Following the item modification session, personnel at the Arizona Department of Education's Office of Assessment and Accountability revised items according to the recommendations of modification teams and compiled dual sets of brief test forms consisting of a combination of original and modified items, with their sibling items contained in each alternate test form.

Cognitive Interview Study

In fall of 2008, researchers from Vanderbilt University conducted a cognitive interview ("think-aloud") study with a sample of 42 students in grades 4-8 and high school. Specifically, students were randomly assigned to one of the two test booklets for their respective grade-level and asked to complete the test items in the booklet while reporting their thoughts about the items. Following each section of the test, students were asked to indicate the relative difficulty of each item for them on a scale of 1-7. These self-reported ratings were transformed into Cognitive Ease z¬-scores and plotted against the student's performance on each item to determine the relative cognitive efficiency of the items prior to, and following, modification for accessibility. Additionally, each student's reading and mathematics teacher completed a Curricular Experiences Survey to indicate the extent to which the content measured by the test items had been covered in class during the school year, a proxy for the student's opportunity to learn the tested content. The results of this extensive cognitive interview study were compiled in a report that was provided to the Arizona team in January, 2009.

Pilot Test / Focus Group Study

In early 2009, a subset of the modified items in grades 7 and 10 from the July, 2008 conference underwent subsequent revisions commensurate with the team's data-based conclusions from the cognitive interview study. These items were assembled into test booklets. In April of 2009, students across the state of Arizona participated in the statewide AIMS assessment, which included the modified items in their original forms. In May of 2009, 300 students in grades 7 and 10 with and without IEPs completed the aforementioned brief test booklets containing modified versions of a subset of the items they received a few weeks before the general AIMS test. Additionally, a subsample of these students completed MAZE reading fluency probes.

Following these test sessions, researchers conducted focus groups with small groups of students with and without IEPs (i.e., those identified with disabilities, those not identified with disabilities) to collect their observations, perceptions, and thoughts about tests, test items, and about the particular modifications that were made to the test items they received during the study. These focus groups were audio-recorded for later analysis.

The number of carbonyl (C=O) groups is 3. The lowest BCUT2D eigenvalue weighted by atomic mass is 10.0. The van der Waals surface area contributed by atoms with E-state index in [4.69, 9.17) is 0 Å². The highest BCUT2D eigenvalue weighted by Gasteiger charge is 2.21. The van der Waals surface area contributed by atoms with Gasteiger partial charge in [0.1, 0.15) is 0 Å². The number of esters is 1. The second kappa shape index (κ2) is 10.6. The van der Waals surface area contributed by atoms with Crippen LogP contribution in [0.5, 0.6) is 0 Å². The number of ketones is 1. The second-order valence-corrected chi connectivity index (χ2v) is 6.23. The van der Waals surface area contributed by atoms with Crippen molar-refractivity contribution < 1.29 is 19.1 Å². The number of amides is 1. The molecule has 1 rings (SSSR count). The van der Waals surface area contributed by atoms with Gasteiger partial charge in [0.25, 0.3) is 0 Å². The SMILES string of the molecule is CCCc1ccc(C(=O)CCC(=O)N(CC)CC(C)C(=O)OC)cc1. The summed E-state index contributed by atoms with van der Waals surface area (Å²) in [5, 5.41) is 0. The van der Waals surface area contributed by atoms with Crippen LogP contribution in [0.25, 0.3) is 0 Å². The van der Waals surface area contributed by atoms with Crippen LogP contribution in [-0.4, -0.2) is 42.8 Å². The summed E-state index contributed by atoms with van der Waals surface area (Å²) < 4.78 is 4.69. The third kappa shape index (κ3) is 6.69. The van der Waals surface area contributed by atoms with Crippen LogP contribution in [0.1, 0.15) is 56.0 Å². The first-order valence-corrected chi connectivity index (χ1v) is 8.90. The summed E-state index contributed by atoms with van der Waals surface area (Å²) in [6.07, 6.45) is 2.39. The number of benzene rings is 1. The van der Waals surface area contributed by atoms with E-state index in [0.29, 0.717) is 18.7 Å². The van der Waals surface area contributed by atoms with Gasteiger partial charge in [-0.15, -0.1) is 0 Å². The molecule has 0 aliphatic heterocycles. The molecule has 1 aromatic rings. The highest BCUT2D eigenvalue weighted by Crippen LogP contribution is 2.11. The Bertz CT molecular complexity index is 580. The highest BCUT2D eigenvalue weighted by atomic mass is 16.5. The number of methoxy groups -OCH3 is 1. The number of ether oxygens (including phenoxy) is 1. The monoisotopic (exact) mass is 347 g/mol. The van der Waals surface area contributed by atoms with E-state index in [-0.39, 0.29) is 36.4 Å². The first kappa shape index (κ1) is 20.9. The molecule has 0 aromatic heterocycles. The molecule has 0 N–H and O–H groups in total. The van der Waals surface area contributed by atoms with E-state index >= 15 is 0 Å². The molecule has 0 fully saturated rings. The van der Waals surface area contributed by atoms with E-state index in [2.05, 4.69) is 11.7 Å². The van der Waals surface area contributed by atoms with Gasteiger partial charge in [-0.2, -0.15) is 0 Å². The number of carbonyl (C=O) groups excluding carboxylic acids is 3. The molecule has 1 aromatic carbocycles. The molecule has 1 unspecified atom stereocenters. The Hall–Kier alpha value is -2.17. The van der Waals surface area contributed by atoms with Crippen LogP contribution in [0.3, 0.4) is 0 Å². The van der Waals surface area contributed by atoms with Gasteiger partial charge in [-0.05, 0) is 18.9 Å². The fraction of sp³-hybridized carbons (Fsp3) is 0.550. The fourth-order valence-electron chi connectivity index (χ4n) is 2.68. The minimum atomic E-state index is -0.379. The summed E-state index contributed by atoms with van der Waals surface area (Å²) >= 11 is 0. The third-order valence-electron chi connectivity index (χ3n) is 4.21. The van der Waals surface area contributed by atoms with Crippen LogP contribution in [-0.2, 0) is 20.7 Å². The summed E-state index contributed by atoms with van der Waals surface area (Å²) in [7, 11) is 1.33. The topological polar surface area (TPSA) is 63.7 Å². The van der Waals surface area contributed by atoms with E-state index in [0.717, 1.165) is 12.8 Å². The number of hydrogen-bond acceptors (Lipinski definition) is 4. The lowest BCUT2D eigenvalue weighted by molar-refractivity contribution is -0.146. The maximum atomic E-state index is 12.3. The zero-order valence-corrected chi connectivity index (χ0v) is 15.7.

Data analyses are currently underway, using student data from the modified items along with recent student AIMS data, to determine the effectiveness of the item modification procedures to enhance the accessibility of test items.

Item Accessibility Review

In spring of 2009, a team of CMAADI investigators used an additional component to the TAMI called the Accessibility Rating Matrix (ARM; Beddow, Elliott, & Kettler, 2009) to examine the accessibility of a large pool of multiple-choice and constructed-response items from the state of Indiana across grades 3-8 in Language Arts, Mathematics, Science, and Social Studies. Item accessibility was rated on a 4-point scale (4 = Maximally accessible for nearly all test-takers; 1 = Inaccessible for many test-takers). Ratings were disaggregated by item elements, which consisted of the passage or item stimulus, item stem, visuals, answer choices, and page/item layout. Each item also was assigned an overall accessibility rating. The evaluation team identified several positive attributes of the reviewed set of items and identified a number of modifications to improve the accessibility of the items. Detailed feedback was provided for each item reviewed. Reliability indices indicated that the item accessibility review procedures were applied consistently across raters.